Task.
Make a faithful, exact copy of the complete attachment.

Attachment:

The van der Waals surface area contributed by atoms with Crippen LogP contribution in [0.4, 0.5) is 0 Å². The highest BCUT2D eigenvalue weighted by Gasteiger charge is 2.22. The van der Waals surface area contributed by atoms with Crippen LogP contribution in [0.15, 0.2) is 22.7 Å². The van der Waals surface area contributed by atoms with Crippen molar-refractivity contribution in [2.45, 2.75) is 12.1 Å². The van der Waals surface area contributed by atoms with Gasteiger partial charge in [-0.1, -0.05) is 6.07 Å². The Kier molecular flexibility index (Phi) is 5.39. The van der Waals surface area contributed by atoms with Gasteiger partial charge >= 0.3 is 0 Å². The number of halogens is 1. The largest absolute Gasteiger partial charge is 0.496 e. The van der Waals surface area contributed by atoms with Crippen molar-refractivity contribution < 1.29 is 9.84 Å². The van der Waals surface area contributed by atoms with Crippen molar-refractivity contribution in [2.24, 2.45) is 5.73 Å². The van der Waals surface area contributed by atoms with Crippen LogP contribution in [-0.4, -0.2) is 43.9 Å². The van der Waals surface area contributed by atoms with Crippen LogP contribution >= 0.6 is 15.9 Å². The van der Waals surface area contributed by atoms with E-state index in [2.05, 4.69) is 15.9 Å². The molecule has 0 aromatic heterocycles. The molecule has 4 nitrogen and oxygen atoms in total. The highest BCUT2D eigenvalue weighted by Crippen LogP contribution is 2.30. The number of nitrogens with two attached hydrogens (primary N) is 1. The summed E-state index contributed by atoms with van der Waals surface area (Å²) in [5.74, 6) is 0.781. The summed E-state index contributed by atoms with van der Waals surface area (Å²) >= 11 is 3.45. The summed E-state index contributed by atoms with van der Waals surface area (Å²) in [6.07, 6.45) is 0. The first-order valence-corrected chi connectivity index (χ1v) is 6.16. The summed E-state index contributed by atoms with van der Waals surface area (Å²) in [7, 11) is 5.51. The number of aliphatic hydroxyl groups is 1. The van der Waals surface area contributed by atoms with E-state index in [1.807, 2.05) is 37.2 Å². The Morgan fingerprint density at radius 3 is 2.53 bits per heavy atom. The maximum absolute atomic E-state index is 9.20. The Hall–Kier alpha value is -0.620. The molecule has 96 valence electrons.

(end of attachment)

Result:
The van der Waals surface area contributed by atoms with Crippen LogP contribution in [0.4, 0.5) is 0 Å². The highest BCUT2D eigenvalue weighted by Gasteiger charge is 2.22. The van der Waals surface area contributed by atoms with Crippen LogP contribution in [0.15, 0.2) is 22.7 Å². The van der Waals surface area contributed by atoms with Crippen molar-refractivity contribution in [2.45, 2.75) is 12.1 Å². The van der Waals surface area contributed by atoms with Gasteiger partial charge in [-0.1, -0.05) is 6.07 Å². The Kier molecular flexibility index (Phi) is 5.39. The van der Waals surface area contributed by atoms with Gasteiger partial charge >= 0.3 is 0 Å². The number of halogens is 1. The largest absolute Gasteiger partial charge is 0.496 e. The van der Waals surface area contributed by atoms with Crippen molar-refractivity contribution < 1.29 is 9.84 Å². The van der Waals surface area contributed by atoms with Crippen molar-refractivity contribution in [2.24, 2.45) is 5.73 Å². The van der Waals surface area contributed by atoms with Crippen LogP contribution in [-0.4, -0.2) is 43.9 Å². The van der Waals surface area contributed by atoms with Crippen LogP contribution >= 0.6 is 15.9 Å². The van der Waals surface area contributed by atoms with E-state index in [2.05, 4.69) is 15.9 Å². The molecule has 0 aromatic heterocycles. The molecule has 4 nitrogen and oxygen atoms in total. The highest BCUT2D eigenvalue weighted by Crippen LogP contribution is 2.30. The number of nitrogens with two attached hydrogens (primary N) is 1. The summed E-state index contributed by atoms with van der Waals surface area (Å²) in [5.74, 6) is 0.781. The summed E-state index contributed by atoms with van der Waals surface area (Å²) >= 11 is 3.45. The summed E-state index contributed by atoms with van der Waals surface area (Å²) in [6.07, 6.45) is 0. The first-order valence-corrected chi connectivity index (χ1v) is 6.16. The summed E-state index contributed by atoms with van der Waals surface area (Å²) in [7, 11) is 5.51. The number of aliphatic hydroxyl groups is 1. The van der Waals surface area contributed by atoms with E-state index in [1.807, 2.05) is 37.2 Å². The Morgan fingerprint density at radius 3 is 2.53 bits per heavy atom. The maximum absolute atomic E-state index is 9.20. The Hall–Kier alpha value is -0.620. The molecule has 96 valence electrons.